Horizons News Service continued, “the nature trust spent over one
million Nepalese rupees on alcohol and hotel bills. Three laptops,
a [desktop] computer, an air compressor and four vehicles,”
collectively valued at about $90,625, “were carted away by staff of
Nirmal Niwas, the residence of the crown prince, and never
Published NTNC financial statements from 2005 and 2006 show
expenditures of $47,597 and $45,170 on “international promotion and
travel,” apart from other promotional costs, and $11,617 and
$11,913 for “entertainment,” but give no further details.
“Much of the money released by the fund was used for
entertaining the royal family,” affirmed NTNC secretary in charge
Bimal Kumar Baniya in a statement to news media.
Added the Nepal Horizons News Service, “The probe also found
that after Crown Prince Paras was named in a hit and run accident,
in which a popular folk singer was killed, money from the trust fund
was used to repair Paras’ damaged vehicle.”
The accident, on August 6, 2000, was initially reported as
Paras’ second fatal hit-and-run while driving drunk, and later
identified as his fourth.
The vehicle, a jeep, was registered to the NTNC. The
victim, Prabin Gurung, was knocked off his motorcycle. A soldier,
Khadka Bhujel, claimed to have been the driver, despite having no
association with the NTNC. Gurung’s widow issued a statement
exonerating Paras after accepting cash compensation. Charges were
filed against Bhujel, but were later withdrawn, after a month of
public protests against the alleged cover-up.
The case became a landmark in the sequence of events leading
to the 2006 loss of royal power. The royal handling of the case led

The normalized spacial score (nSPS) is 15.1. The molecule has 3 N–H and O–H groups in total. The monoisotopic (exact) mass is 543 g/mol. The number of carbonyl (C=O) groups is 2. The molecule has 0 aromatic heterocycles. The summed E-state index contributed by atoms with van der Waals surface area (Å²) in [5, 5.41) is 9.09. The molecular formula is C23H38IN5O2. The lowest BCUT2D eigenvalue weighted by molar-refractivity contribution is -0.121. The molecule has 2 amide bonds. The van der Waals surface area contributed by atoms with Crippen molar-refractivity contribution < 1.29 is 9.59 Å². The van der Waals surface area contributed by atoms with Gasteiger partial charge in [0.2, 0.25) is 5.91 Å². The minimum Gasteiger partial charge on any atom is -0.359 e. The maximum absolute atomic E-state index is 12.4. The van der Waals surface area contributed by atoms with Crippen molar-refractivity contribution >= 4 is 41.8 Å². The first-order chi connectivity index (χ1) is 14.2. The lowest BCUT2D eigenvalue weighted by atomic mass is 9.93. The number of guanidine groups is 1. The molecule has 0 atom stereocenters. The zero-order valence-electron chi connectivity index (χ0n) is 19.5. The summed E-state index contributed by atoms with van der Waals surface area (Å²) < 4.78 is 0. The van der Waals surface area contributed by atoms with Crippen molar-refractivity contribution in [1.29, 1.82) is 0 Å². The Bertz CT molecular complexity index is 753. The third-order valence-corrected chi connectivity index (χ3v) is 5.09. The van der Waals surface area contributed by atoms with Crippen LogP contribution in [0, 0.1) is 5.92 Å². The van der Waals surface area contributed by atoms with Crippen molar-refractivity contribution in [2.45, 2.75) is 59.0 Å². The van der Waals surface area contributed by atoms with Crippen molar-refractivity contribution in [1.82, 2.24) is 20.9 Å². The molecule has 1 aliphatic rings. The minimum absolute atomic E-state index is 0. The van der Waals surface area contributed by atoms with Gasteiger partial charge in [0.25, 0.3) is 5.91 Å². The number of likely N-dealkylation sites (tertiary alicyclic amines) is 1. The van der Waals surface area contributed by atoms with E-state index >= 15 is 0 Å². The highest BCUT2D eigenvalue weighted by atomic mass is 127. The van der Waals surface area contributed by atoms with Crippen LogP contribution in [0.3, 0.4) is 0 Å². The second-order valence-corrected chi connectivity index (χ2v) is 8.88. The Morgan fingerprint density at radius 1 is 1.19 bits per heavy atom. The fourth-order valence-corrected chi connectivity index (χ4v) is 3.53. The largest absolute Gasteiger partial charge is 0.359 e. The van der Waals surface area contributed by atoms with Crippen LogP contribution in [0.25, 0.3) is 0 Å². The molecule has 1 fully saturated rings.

to widespread skepticism of Paras’ role as the only unscathed ranking
survivor of the 2001 palace massacre.
Founded in 1982, the NTNC manages Nepalese wildlife and
nature conservation projects, cultural heritage sites, ecotourism,
and “sustainable development.” The NTNC operates 16 national
parks, the Central Zoo, the Nepalese access points for Himalayan
climbing and trekking, and a major gender equality program that
provides education and jobs for women, especially in rural areas.
The NTNC raised about $3 million in 2005, the last full year
under royal control, and $3.7 million in 2006, dropping the royal
name and affiliation in October 2006. About 40% of the NTNC income
in 2005 and 2006 came from foreign grants and investment. Most of
the remainder came from tourism fees.
King Mahendra ruled Nepal from 1955 until his death in 1972.
He abolished all political parties in 1959 and reigned thereafter as
an absolute monarch. Mahendra had no direct role in creating the
NTNC, but was instrumental in the evolution of two of the most
renowned NTNC holdings.
The Central Zoo, now attracting nearly 900,000 visitors a